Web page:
Saturday is considered by some to be the “peak” of the Atlantic hurricane season. In an average year, half of our hurricane activity will have already occurred. This means that for coastal residents, the risk of landfall feels like it’s subsiding and the tropics are becoming much less interesting. But how we define “peak” is actually pretty complicated.
In an average season, there would be six named storms, two hurricanes, and one major hurricane — Category 3 or higher — by Sept. 9. This year, there have been eight named storms, three of which became hurricanes. Of the three hurricanes, Gaston was the only one to become Category 3 or higher on the Saffir-Simpson scale. So, by this definition, the Atlantic is already running ahead of average in 2016.
If we consider another way to measure a season, accumulated cyclone energy, we can paint a different picture. In terms of energy, this season is just 85 percent of average.
There is a lot of subtle meaning in the word average. Which period of record is being used, and which metric of activity is best? There are no right or wrong answers to these questions, just informed preferences.
Period of record
In the Atlantic, tropical cyclone data extend back to 1851. The storm tracks and intensities have been carefully reviewed and reconstructed using all available data sources. There are admittedly gaps and missing storms in the first 115 years of the database (pre-satellite era), but the record is as complete as possible based on ship reports and land-based observations. So one period of record from which we can construct a climatology is 1851 to present.
In December 1966, the first geostationary weather satellite was launched into orbit and provided routine complete coverage of the Atlantic basin. This was a significant advancement for detecting and monitoring tropical cyclones. The record definitely becomes more reliable and complete from this point on, so another useful climatology to construct is 1967 to present.
There’s another way you could slice it — by NOAA’s defined climate period from 1981 to 2010, the “climate normal”. Every 10 years, NOAA officially changes its baseline climatology to reflect the past three decades of observations. In 2021, the climate normal will change to 1991 to 2020, but until then, we use 1981 to 2010.
The database I use here is called IBTrACS (International Best Track Archive for Climate Stewardship), which contains storm data for the entire world, but has a bit of a lag in uniformly admitting data from the most recent year. For the Atlantic, it is current through 2014 — but including 2015 would have a negligible impact on these statistics anyway.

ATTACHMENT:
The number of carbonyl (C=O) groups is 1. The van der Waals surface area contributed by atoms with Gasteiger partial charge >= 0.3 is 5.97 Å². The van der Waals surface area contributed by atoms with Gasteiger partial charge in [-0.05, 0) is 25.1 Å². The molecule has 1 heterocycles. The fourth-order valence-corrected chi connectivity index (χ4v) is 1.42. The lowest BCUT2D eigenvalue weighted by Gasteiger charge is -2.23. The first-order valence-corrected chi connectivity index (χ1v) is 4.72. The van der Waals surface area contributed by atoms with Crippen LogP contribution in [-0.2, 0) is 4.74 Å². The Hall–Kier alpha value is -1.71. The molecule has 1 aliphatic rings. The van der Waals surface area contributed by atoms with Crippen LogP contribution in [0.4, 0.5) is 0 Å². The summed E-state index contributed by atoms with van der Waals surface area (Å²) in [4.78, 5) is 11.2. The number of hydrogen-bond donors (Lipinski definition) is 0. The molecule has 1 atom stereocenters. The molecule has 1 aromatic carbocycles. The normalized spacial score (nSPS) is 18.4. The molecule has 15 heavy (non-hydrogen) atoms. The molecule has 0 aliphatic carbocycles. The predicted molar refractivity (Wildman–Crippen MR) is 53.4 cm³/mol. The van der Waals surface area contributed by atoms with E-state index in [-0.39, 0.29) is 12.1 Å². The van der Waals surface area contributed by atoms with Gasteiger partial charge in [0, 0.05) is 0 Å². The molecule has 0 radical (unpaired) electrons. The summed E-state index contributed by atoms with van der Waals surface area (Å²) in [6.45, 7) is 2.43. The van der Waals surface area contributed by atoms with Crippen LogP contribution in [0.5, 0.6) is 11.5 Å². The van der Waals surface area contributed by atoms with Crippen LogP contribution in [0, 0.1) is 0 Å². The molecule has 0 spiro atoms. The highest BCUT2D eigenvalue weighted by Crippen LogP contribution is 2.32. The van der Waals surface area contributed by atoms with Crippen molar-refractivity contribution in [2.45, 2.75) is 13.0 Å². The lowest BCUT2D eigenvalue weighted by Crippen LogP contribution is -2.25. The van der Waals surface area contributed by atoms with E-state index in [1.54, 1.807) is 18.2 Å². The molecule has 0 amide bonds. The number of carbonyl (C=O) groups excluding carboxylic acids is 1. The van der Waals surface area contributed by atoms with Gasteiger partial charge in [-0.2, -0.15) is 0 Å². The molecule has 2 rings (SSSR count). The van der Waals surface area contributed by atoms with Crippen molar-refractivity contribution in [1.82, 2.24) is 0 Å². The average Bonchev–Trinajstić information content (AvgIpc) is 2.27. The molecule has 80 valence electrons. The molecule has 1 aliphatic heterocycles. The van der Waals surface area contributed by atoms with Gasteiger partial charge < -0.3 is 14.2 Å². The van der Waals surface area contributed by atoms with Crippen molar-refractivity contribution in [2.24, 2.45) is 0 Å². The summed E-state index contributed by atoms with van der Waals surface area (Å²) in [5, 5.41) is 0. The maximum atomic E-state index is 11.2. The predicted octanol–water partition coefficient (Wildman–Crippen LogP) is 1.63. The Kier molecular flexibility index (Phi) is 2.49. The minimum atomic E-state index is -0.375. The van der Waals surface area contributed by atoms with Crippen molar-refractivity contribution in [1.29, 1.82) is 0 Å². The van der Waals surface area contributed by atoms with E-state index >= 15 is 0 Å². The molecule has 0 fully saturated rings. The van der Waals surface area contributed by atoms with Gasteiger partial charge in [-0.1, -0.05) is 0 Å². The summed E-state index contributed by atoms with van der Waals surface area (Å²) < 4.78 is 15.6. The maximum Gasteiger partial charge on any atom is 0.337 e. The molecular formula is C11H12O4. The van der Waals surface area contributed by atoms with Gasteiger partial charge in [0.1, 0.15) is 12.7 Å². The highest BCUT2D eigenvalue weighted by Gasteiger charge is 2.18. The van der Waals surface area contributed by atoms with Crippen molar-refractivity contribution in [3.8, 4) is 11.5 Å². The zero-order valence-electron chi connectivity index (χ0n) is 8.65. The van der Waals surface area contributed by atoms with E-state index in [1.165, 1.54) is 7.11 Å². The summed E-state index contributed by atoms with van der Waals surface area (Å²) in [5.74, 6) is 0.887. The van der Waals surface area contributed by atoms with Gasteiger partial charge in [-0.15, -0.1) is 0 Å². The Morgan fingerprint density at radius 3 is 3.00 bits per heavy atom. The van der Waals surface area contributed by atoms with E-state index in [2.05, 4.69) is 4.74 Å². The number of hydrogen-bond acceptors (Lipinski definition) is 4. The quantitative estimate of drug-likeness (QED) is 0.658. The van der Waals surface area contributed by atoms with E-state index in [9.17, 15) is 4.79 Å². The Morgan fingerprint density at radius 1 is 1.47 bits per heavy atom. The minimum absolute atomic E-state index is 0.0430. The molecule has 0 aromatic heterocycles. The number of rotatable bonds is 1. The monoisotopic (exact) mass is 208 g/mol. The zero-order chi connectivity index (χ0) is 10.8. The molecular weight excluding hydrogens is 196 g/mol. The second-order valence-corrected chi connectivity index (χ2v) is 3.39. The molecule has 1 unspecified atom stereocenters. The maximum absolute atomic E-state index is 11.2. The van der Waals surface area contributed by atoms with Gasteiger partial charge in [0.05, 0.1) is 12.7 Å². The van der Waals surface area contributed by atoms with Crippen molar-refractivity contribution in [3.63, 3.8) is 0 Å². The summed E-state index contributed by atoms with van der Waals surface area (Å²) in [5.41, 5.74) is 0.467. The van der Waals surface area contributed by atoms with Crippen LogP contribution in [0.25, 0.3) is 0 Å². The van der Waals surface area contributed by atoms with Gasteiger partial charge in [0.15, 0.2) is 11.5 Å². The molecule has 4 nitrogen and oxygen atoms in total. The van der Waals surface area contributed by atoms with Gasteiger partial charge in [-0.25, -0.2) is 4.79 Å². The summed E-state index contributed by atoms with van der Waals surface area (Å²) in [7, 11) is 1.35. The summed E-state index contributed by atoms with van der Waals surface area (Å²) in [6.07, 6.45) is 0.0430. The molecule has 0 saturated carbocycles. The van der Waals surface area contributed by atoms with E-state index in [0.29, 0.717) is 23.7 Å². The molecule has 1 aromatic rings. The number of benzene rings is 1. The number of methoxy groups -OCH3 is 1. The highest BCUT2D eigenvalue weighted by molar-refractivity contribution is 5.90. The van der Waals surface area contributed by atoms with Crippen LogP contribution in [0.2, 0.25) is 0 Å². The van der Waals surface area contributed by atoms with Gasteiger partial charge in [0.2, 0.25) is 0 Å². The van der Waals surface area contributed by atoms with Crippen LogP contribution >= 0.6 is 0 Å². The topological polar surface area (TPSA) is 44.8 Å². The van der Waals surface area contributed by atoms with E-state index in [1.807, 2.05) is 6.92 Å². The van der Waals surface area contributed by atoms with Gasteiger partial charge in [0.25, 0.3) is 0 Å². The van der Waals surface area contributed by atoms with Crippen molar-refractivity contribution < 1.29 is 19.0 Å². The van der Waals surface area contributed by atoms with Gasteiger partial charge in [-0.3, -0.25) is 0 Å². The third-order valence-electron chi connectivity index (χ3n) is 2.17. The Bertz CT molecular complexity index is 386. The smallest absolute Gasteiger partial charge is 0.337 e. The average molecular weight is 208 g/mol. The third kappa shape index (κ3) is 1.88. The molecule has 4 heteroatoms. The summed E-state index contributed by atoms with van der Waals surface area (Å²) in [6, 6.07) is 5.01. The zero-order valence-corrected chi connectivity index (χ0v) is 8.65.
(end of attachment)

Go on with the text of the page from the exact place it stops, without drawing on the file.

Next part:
Measure of activity
How active has the season been compared to normal? Turns out this also has no clear-cut answer.
We can count the average number of tropical cyclones of at least tropical storm intensity (39 mph+) that are active on any given day, and that gives a nice seasonal cycle that peaks in late August through mid-September.
Or, we could calculate the daily average ACE contributed to by all active storms over the period of record. The seasonal cycles from the two methods look generally similar, but have important differences too.
Based on the named storm metric, four different dates emerge as peaks in the unsmoothed series (thin colored lines) created from the various periods: Aug. 31, Sept. 9, Sept. 10, and Sept. 14. The thin lines also have many irregular and nonintuitive bumps and gaps in the seasonal cycle. The fewer years that are used in making the climatology, the noisier it will be, so the longer record makes a smoother line. The thicker shadowed lines are 31-day averages of the thin lines — this removes much of the variability (wiggles) and highlights the essence of the underlying cycle.
The only drawback to using a long-term climatology (such as 1851 to 2014) is that it may not be representative of the modern climate. The 30-year “climate normal” is created specifically for that reason: to reflect the modern climate when referring to anomalies and averages.
Now let’s look at the accumulated cyclone energy. The maxima from the unsmoothed lines for the three different periods fall on Sept. 9, 14 and 15. The same irregular bumps and gaps show up as a result of relatively few years being included in the average. The same 31-day running mean is applied to these series to smooth out the wiggles.
Given all this, when is the peak of hurricane season?
Since nature doesn’t flip a magic switch on a particular date, it’s probably best to call the entire second week of September the peak of hurricane season.
All the peak dates from the various time series are listed in the table below, so as long as you include the appropriate details, you can claim any of those dates as the peak of the season. To quote Star Wars’ Obi-Wan Kenobi: “You’re going to find that many of the truths we cling to depend greatly on our own point of view.”
Perhaps in another 100 or 200 years, the daily data will fill out to produce a nice smooth seasonal cycle with an obvious peak, but until then, we just have to work with what we have, bumps and all!